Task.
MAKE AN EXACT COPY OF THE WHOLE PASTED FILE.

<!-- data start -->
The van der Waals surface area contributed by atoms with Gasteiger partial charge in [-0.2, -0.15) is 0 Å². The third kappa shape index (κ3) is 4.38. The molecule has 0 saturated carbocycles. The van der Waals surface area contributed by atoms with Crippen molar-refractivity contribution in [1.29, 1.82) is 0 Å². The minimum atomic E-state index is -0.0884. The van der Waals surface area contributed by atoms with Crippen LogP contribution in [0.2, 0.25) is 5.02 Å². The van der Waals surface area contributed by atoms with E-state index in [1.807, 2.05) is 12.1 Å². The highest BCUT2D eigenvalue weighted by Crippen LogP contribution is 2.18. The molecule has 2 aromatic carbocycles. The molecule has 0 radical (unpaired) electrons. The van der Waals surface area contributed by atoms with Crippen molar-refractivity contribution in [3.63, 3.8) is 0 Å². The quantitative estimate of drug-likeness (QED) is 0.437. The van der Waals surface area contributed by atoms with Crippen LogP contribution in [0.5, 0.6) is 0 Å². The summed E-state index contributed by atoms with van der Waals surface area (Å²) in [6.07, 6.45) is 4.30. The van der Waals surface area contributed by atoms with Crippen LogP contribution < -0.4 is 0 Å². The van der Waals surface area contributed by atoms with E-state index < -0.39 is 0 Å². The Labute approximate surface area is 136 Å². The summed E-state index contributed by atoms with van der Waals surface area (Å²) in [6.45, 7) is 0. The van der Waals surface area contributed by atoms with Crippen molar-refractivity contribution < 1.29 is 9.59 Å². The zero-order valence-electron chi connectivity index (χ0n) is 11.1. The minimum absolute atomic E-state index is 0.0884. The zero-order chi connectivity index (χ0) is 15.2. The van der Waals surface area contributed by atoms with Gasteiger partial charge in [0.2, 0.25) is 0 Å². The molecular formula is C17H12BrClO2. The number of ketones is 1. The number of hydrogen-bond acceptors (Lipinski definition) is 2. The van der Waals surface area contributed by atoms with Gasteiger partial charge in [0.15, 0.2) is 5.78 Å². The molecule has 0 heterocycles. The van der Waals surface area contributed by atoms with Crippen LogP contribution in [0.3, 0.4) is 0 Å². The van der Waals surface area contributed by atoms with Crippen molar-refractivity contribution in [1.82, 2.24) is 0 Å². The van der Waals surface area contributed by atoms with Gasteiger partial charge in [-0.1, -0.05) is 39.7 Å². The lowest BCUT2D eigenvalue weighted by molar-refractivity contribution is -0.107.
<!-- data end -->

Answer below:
The van der Waals surface area contributed by atoms with Gasteiger partial charge in [-0.2, -0.15) is 0 Å². The third kappa shape index (κ3) is 4.38. The molecule has 0 saturated carbocycles. The van der Waals surface area contributed by atoms with Crippen molar-refractivity contribution in [1.29, 1.82) is 0 Å². The minimum atomic E-state index is -0.0884. The van der Waals surface area contributed by atoms with Crippen LogP contribution in [0.2, 0.25) is 5.02 Å². The van der Waals surface area contributed by atoms with E-state index in [1.807, 2.05) is 12.1 Å². The highest BCUT2D eigenvalue weighted by Crippen LogP contribution is 2.18. The molecule has 2 aromatic carbocycles. The molecule has 0 radical (unpaired) electrons. The van der Waals surface area contributed by atoms with Crippen molar-refractivity contribution in [3.63, 3.8) is 0 Å². The quantitative estimate of drug-likeness (QED) is 0.437. The van der Waals surface area contributed by atoms with Crippen LogP contribution in [0.5, 0.6) is 0 Å². The summed E-state index contributed by atoms with van der Waals surface area (Å²) in [6.07, 6.45) is 4.30. The van der Waals surface area contributed by atoms with Crippen LogP contribution < -0.4 is 0 Å². The van der Waals surface area contributed by atoms with E-state index < -0.39 is 0 Å². The Labute approximate surface area is 136 Å². The summed E-state index contributed by atoms with van der Waals surface area (Å²) in [6.45, 7) is 0. The van der Waals surface area contributed by atoms with Crippen molar-refractivity contribution < 1.29 is 9.59 Å². The zero-order valence-electron chi connectivity index (χ0n) is 11.1. The minimum absolute atomic E-state index is 0.0884. The zero-order chi connectivity index (χ0) is 15.2. The van der Waals surface area contributed by atoms with Gasteiger partial charge in [0.2, 0.25) is 0 Å². The molecular formula is C17H12BrClO2. The number of ketones is 1. The number of hydrogen-bond acceptors (Lipinski definition) is 2. The van der Waals surface area contributed by atoms with Gasteiger partial charge in [0.15, 0.2) is 5.78 Å². The molecule has 0 heterocycles. The van der Waals surface area contributed by atoms with Crippen LogP contribution in [0.3, 0.4) is 0 Å². The van der Waals surface area contributed by atoms with Crippen molar-refractivity contribution in [1.82, 2.24) is 0 Å². The van der Waals surface area contributed by atoms with Gasteiger partial charge in [-0.1, -0.05) is 39.7 Å². The lowest BCUT2D eigenvalue weighted by molar-refractivity contribution is -0.107.